outputContext.drawImage(img, 0, 0);

    // returns ImageData object, we can get pixel data from ImageData.data 
    // https://developer.mozilla.org/en-US/docs/Web/API/ImageData/data
    imageData = outputContext.getImageData(0, 0, img.height, img.width);
  }

  // Getting image from the user
  inputImage.addEventListener('change', e => {
    
    // API to read files from the user
    const reader = new FileReader();

    // will be called once we read some file using any of the reader 
    // function available for FileReader
    reader.onload = e => {
      img.src = e.target.result;
      img.style.display = 'none';

      // will be called once the src is downloaded
      img.onload = () => {
        document.body.appendChild(img);
        drawImg();
      };
    };

     // reads the file as a dataURL
    reader.readAsDataURL(e.target.files[0]);
  });

})

Okay, what’s going on? This is mostly implementation details of how we are getting the image from the user and storing the values in imageData.

This will create a worker to run the code in worker.js:

// script.js

const worker = new Worker('worker.js');

Setting up a worker in worker.js:

If you are like me, first intuition you would get is, let’s just pass a function to call back to the worker and get it over with but, you can’t pass a function to the web worker, because functions are not supported by structured cloning algorithm.

// worker.js

const Filters = {};

Filters.none = function none() {};

Filters.grayscale = ({data: d}) => {
  for (let i = 0; i < d.length; i += 4) {
    const [r, g, b] = [d[i], d[i + 1], d[i + 2]];

    // CIE luminance for the RGB
    // The human eye is bad at seeing red and blue, so we de-emphasize them.
    d[i] = d[i + 1] = d[i + 2] = 0.2126 * r + 0.7152 * g + 0.0722 * b;
  }
};

Filters.brighten = ({data: d}) => {
  for (let i = 0; i < d.length; ++i) {
    d[i] *= 1.2;
  }
};

Filters.threshold = ({data: d}) => {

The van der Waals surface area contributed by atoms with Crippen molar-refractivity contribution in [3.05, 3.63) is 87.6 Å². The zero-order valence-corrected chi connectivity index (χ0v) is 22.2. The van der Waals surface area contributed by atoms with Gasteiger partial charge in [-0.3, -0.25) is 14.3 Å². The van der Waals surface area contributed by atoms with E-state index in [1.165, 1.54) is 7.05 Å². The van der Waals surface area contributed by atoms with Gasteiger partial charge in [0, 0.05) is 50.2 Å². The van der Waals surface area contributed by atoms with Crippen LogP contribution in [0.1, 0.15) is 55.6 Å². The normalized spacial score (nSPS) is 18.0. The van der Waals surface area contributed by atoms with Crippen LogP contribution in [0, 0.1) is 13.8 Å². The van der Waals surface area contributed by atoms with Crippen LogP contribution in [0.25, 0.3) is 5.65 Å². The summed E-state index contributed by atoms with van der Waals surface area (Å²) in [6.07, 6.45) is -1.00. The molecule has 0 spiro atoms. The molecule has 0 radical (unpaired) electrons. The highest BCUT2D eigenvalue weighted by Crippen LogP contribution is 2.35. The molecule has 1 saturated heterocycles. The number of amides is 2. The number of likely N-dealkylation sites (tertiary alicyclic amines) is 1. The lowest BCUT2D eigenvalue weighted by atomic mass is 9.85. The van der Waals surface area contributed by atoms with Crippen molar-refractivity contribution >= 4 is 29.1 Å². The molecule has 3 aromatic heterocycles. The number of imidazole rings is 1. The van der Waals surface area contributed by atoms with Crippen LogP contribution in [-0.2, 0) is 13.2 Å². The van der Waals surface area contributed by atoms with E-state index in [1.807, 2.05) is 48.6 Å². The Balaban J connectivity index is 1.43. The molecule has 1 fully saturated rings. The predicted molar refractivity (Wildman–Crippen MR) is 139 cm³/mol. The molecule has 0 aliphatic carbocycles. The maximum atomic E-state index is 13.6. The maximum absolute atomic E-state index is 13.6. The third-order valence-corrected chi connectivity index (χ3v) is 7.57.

for (var i = 0; i < d.length; i += 4) {
    var r = d[i];
    var g = d[i + 1];
    var b = d[i + 2];
    var v = 0.2126 * r + 0.7152 * g + 0.0722 * b >= 90 ? 255 : 0;
    d[i] = d[i + 1] = d[i + 2] = v;
  }
};

onmessage = e => {
  const {imageData, filter} = e.data;
  Filters[filter](imageData);
  postMessage(imageData);
};

Send a message to the worker:

// script.js

const filter = document.querySelector('#filter');
let imageData;

filter.addEventListener('change', e => sendImageDataToWorker())

const sendImageDataToWorker = () => { 
  worker.postMessage({imageData, filter: filter.value})
}

Here, we are listening for a change in the filter, then sending imageData and which filter to use to the worker.

Listen for the message from worker

//script.js

worker.onmessage = () => e => outputContext.putImageData(e.data, 0, 0);

We are listening for a message from the worker, then changing the image data in the context.

Finally script.js will be

// script.js

document.addEventListener('DOMContentLoaded', () => {
  const worker = new Worker('filter_worker.js');

  const inputImage = document.getElementById('image-to-filter');
  const outputC = document.getElementById('output');
  const filter = document.querySelector('#filter');
  const oCtx = outputC.getContext('2d');
  const img = new Image();
  let imageData;

  const sendDataToWorker = () =>
    worker.postMessage({imageData, filter: filter.value});

  const receiveFromWorker = e => oCtx.putImageData(e.data, 0, 0); 

  worker.onmessage = receiveFromWorker;

  const drawImg = () => {
    outputC.height = img.height;
    outputC.width = img.width;

    console.log(img.height);
    oCtx.drawImage(img, 0, 0); 
    imageData = oCtx.getImageData(0, 0, img.height, img.width);
    sendDataToWorker();
  };  

  inputImage.addEventListener('change', e => {
    const file = e.target.files[0];

    const reader = new FileReader();
    reader.onload = e => {
      img.src = e.target.result;
      img.style.display = 'none';
      img.onload = () => {
        document.body.appendChild(img);
        drawImg();
      };  
    };  

    reader.readAsDataURL(file);
  }); 

  filter.addEventListener('change', e => sendDataToWorker());
});

Try live example.

Code in GitHub.

Terminating a worker

You can terminate the worker from the main thread by calling worker.terminate()

worker.terminate()

If you want to terminate from the worker itself you can call the worker’s close() function


close()

Upon calling close(), any queued tasks present in the event loop are discarded and the web worker scope is closed. The web worker is also given no time to clean up, so abruptly terminating a worker may cause memory leaks.

Other web workers

In reality, there are two types of web worker: Dedicated and Shared, for the scope of this post we only used dedicated workers.

Use cases

If you have any questions or feedback, feel free to drop us a mail at team@codemancers.com.